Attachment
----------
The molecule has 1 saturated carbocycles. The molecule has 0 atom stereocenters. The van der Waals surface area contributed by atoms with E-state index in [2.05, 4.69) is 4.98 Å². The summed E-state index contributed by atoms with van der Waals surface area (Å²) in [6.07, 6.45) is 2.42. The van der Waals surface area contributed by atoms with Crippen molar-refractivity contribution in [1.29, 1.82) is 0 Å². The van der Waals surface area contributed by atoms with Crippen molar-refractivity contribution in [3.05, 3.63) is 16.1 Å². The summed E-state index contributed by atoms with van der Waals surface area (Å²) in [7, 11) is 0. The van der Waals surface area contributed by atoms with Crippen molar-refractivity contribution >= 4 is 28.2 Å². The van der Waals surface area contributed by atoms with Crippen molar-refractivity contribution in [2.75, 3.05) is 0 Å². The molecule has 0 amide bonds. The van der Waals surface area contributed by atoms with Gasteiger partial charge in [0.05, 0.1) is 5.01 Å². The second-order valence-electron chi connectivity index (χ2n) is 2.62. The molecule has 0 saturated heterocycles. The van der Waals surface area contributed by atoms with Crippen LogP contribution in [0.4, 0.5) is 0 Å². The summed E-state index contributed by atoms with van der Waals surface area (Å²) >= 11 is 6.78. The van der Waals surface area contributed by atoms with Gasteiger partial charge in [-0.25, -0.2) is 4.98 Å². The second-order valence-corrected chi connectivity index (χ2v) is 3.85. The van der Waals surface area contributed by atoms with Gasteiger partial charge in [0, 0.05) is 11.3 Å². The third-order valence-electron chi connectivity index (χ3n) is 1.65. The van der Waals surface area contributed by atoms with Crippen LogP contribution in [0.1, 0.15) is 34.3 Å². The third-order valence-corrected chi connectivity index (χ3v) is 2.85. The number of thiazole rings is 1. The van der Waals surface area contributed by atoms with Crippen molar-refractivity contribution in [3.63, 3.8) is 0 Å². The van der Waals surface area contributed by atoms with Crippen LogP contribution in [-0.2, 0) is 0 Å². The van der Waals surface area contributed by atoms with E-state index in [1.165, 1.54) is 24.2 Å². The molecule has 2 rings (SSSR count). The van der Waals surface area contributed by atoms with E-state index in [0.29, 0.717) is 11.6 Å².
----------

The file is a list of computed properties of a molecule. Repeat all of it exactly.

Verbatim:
The molecule has 1 saturated carbocycles. The molecule has 0 atom stereocenters. The van der Waals surface area contributed by atoms with E-state index in [2.05, 4.69) is 4.98 Å². The summed E-state index contributed by atoms with van der Waals surface area (Å²) in [6.07, 6.45) is 2.42. The van der Waals surface area contributed by atoms with Crippen molar-refractivity contribution in [1.29, 1.82) is 0 Å². The van der Waals surface area contributed by atoms with Crippen molar-refractivity contribution in [3.05, 3.63) is 16.1 Å². The summed E-state index contributed by atoms with van der Waals surface area (Å²) in [7, 11) is 0. The van der Waals surface area contributed by atoms with Crippen molar-refractivity contribution >= 4 is 28.2 Å². The van der Waals surface area contributed by atoms with Crippen molar-refractivity contribution in [2.75, 3.05) is 0 Å². The molecule has 0 amide bonds. The van der Waals surface area contributed by atoms with Gasteiger partial charge in [0.05, 0.1) is 5.01 Å². The second-order valence-electron chi connectivity index (χ2n) is 2.62. The molecule has 0 saturated heterocycles. The van der Waals surface area contributed by atoms with Crippen LogP contribution in [0.4, 0.5) is 0 Å². The summed E-state index contributed by atoms with van der Waals surface area (Å²) >= 11 is 6.78. The van der Waals surface area contributed by atoms with Gasteiger partial charge in [-0.25, -0.2) is 4.98 Å². The second-order valence-corrected chi connectivity index (χ2v) is 3.85. The van der Waals surface area contributed by atoms with Gasteiger partial charge in [0, 0.05) is 11.3 Å². The third-order valence-electron chi connectivity index (χ3n) is 1.65. The van der Waals surface area contributed by atoms with Crippen LogP contribution in [0.1, 0.15) is 34.3 Å². The third-order valence-corrected chi connectivity index (χ3v) is 2.85. The number of thiazole rings is 1. The van der Waals surface area contributed by atoms with Crippen molar-refractivity contribution in [3.63, 3.8) is 0 Å². The van der Waals surface area contributed by atoms with Crippen LogP contribution in [-0.2, 0) is 0 Å². The van der Waals surface area contributed by atoms with E-state index in [1.165, 1.54) is 24.2 Å². The molecule has 2 rings (SSSR count). The van der Waals surface area contributed by atoms with E-state index in [0.29, 0.717) is 11.6 Å².